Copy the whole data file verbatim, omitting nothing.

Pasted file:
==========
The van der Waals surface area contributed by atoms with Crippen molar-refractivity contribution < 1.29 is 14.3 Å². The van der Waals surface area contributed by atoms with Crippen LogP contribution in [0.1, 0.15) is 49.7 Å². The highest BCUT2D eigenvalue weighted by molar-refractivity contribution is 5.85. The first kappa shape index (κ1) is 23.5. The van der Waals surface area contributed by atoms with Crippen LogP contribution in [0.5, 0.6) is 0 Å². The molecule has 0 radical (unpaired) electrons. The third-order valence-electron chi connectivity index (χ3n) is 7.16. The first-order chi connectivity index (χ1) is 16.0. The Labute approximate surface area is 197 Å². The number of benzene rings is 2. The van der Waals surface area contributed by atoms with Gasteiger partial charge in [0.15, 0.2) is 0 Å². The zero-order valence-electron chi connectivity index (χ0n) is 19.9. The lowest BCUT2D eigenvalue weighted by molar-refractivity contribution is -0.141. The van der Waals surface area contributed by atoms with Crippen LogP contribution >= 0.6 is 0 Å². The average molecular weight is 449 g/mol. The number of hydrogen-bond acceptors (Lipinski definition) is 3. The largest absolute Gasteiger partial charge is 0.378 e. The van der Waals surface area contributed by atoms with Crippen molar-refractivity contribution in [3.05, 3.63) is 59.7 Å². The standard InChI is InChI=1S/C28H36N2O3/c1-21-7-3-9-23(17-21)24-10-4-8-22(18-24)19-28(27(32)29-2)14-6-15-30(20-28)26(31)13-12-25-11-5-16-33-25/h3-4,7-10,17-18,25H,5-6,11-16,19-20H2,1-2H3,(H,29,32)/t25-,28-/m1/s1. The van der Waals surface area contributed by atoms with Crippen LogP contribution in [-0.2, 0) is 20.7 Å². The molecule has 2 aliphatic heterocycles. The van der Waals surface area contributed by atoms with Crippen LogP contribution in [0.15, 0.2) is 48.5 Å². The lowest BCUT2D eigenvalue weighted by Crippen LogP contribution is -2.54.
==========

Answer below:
The van der Waals surface area contributed by atoms with Crippen molar-refractivity contribution < 1.29 is 14.3 Å². The van der Waals surface area contributed by atoms with Crippen LogP contribution in [0.1, 0.15) is 49.7 Å². The highest BCUT2D eigenvalue weighted by molar-refractivity contribution is 5.85. The first kappa shape index (κ1) is 23.5. The van der Waals surface area contributed by atoms with Crippen LogP contribution in [0.5, 0.6) is 0 Å². The molecule has 0 radical (unpaired) electrons. The third-order valence-electron chi connectivity index (χ3n) is 7.16. The first-order chi connectivity index (χ1) is 16.0. The Labute approximate surface area is 197 Å². The number of benzene rings is 2. The van der Waals surface area contributed by atoms with Gasteiger partial charge in [0.15, 0.2) is 0 Å². The zero-order valence-electron chi connectivity index (χ0n) is 19.9. The lowest BCUT2D eigenvalue weighted by molar-refractivity contribution is -0.141. The van der Waals surface area contributed by atoms with Crippen LogP contribution >= 0.6 is 0 Å². The average molecular weight is 449 g/mol. The number of hydrogen-bond acceptors (Lipinski definition) is 3. The largest absolute Gasteiger partial charge is 0.378 e. The van der Waals surface area contributed by atoms with Crippen molar-refractivity contribution in [3.05, 3.63) is 59.7 Å². The standard InChI is InChI=1S/C28H36N2O3/c1-21-7-3-9-23(17-21)24-10-4-8-22(18-24)19-28(27(32)29-2)14-6-15-30(20-28)26(31)13-12-25-11-5-16-33-25/h3-4,7-10,17-18,25H,5-6,11-16,19-20H2,1-2H3,(H,29,32)/t25-,28-/m1/s1. The van der Waals surface area contributed by atoms with Crippen LogP contribution in [-0.2, 0) is 20.7 Å². The molecule has 2 aliphatic heterocycles. The van der Waals surface area contributed by atoms with Crippen LogP contribution in [0.15, 0.2) is 48.5 Å². The lowest BCUT2D eigenvalue weighted by Crippen LogP contribution is -2.54.